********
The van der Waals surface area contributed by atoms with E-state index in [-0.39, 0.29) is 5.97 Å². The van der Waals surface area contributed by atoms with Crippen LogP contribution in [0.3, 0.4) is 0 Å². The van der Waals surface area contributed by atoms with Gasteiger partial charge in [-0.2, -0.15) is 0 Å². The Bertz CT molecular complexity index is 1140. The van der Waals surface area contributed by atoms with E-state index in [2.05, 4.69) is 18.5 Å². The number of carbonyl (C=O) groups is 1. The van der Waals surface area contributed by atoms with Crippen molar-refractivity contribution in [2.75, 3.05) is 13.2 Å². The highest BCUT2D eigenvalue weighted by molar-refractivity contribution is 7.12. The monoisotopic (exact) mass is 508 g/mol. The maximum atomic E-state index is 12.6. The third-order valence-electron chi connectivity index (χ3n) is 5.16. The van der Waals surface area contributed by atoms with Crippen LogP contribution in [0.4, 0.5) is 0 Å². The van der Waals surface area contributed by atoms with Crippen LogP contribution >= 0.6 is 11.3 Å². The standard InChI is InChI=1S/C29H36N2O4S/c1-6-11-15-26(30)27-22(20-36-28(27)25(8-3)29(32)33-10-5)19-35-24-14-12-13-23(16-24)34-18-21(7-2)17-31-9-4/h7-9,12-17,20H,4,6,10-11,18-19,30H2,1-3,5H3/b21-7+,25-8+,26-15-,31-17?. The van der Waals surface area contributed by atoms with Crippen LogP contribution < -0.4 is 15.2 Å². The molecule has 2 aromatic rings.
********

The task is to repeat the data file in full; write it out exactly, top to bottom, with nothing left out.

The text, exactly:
The van der Waals surface area contributed by atoms with E-state index in [-0.39, 0.29) is 5.97 Å². The van der Waals surface area contributed by atoms with Crippen LogP contribution in [0.3, 0.4) is 0 Å². The van der Waals surface area contributed by atoms with Gasteiger partial charge in [-0.2, -0.15) is 0 Å². The Bertz CT molecular complexity index is 1140. The van der Waals surface area contributed by atoms with E-state index in [2.05, 4.69) is 18.5 Å². The number of carbonyl (C=O) groups is 1. The van der Waals surface area contributed by atoms with Crippen molar-refractivity contribution in [2.75, 3.05) is 13.2 Å². The highest BCUT2D eigenvalue weighted by molar-refractivity contribution is 7.12. The monoisotopic (exact) mass is 508 g/mol. The maximum atomic E-state index is 12.6. The third-order valence-electron chi connectivity index (χ3n) is 5.16. The van der Waals surface area contributed by atoms with Crippen LogP contribution in [0.4, 0.5) is 0 Å². The van der Waals surface area contributed by atoms with Crippen LogP contribution >= 0.6 is 11.3 Å². The standard InChI is InChI=1S/C29H36N2O4S/c1-6-11-15-26(30)27-22(20-36-28(27)25(8-3)29(32)33-10-5)19-35-24-14-12-13-23(16-24)34-18-21(7-2)17-31-9-4/h7-9,12-17,20H,4,6,10-11,18-19,30H2,1-3,5H3/b21-7+,25-8+,26-15-,31-17?. The van der Waals surface area contributed by atoms with Crippen LogP contribution < -0.4 is 15.2 Å². The molecule has 2 aromatic rings.